Demand for Home Pool Lifts Rises with ADA Compliance
There is one segment of the lift market that has grown much in recent years, but still has untapped potential. It is pool lifts.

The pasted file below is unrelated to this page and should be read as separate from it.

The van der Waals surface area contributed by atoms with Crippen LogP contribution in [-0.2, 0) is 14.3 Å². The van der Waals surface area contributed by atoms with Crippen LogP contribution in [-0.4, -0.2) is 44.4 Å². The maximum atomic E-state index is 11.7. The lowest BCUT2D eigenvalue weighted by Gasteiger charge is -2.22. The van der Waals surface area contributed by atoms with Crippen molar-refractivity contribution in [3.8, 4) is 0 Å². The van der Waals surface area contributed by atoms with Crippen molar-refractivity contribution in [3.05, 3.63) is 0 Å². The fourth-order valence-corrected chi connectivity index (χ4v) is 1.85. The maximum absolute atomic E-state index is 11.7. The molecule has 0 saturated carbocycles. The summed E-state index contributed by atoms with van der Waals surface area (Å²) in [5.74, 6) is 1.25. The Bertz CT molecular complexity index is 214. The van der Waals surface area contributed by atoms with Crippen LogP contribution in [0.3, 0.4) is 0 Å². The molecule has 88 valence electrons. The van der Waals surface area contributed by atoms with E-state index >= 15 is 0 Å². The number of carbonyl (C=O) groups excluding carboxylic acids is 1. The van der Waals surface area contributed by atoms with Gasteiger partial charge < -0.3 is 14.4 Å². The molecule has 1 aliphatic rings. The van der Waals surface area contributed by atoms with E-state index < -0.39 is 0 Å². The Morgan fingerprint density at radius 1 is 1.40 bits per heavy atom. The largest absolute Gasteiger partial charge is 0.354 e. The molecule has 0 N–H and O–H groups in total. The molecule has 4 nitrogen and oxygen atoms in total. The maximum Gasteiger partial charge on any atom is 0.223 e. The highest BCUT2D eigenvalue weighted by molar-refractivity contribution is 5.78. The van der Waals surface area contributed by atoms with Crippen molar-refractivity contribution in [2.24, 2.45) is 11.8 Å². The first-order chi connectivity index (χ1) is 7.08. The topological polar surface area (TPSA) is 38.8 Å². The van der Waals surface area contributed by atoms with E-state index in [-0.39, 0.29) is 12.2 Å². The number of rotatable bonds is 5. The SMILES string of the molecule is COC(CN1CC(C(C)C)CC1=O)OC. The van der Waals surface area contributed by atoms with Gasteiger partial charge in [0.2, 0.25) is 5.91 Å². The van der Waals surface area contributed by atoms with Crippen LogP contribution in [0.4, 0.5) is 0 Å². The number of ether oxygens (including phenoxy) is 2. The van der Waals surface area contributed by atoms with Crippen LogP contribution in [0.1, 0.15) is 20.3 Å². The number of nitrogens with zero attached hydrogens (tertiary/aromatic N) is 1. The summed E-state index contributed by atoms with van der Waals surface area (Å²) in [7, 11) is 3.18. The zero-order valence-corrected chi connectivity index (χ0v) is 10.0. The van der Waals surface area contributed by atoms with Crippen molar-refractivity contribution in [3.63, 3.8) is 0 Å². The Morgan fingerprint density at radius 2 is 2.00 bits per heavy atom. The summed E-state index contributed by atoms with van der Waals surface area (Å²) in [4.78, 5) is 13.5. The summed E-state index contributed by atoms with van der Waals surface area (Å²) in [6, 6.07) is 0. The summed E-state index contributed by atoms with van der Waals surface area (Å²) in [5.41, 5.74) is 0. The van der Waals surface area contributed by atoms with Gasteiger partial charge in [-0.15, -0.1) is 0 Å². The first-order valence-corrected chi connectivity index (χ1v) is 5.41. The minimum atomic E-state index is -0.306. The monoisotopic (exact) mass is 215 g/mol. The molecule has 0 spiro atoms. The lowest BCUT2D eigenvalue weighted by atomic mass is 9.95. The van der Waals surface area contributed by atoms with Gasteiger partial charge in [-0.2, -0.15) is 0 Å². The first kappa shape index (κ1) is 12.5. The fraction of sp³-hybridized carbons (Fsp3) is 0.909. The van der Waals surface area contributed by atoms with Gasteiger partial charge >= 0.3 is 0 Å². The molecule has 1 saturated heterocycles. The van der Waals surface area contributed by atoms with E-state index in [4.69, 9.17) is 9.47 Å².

Bruce Giffin, national sales manager at Aqua Creek Products in Missoula, Montana, says his company experienced increased demand after the Americans with Disabilities Act (ADA) required commercial pools to have lifts beginning in 2010. “We specialize mostly in pool and spa lifts,” he says. “The market has been very good recently because of the ADA requirement.” The law included some flexibility, and therefore there is still a backlog of commercial pools that need lifts, he says. Most of these commercial products are sold through large contractors and pool dealers. However, the installation of commercial pool lifts has sparked interest in residential pool lifts, which are sometimes handled by HME providers, says Giffin. “With the ADA pushing the commercial side of it, we have people calling and saying, ‘Hey, I saw your lift at my motel. How do I get one at my own pool? I didn’t know that existed,’” he says. Thus, Giffin believes the home pool lift market will grow as people become more aware of the products. Pool lifts are a fairly complicated product, and installation must be correct, he says. “This is a product that has some liability,” he says. “Not one lift fits every person. And there are some criteria you have to determine from the pool. Every pool is different—the pool profile, whether there’s a raised wall around the pool, above-ground pool or below-ground pool.” The company helps educate dealers, but there’s still a learning curve, he says. Hot spots for pool lifts are just what you’d guess—hot spots. Warmer states such as Florida, California and Texas are the top three markets, but there are good sales in smaller states such as Arizona, too, says Giffin.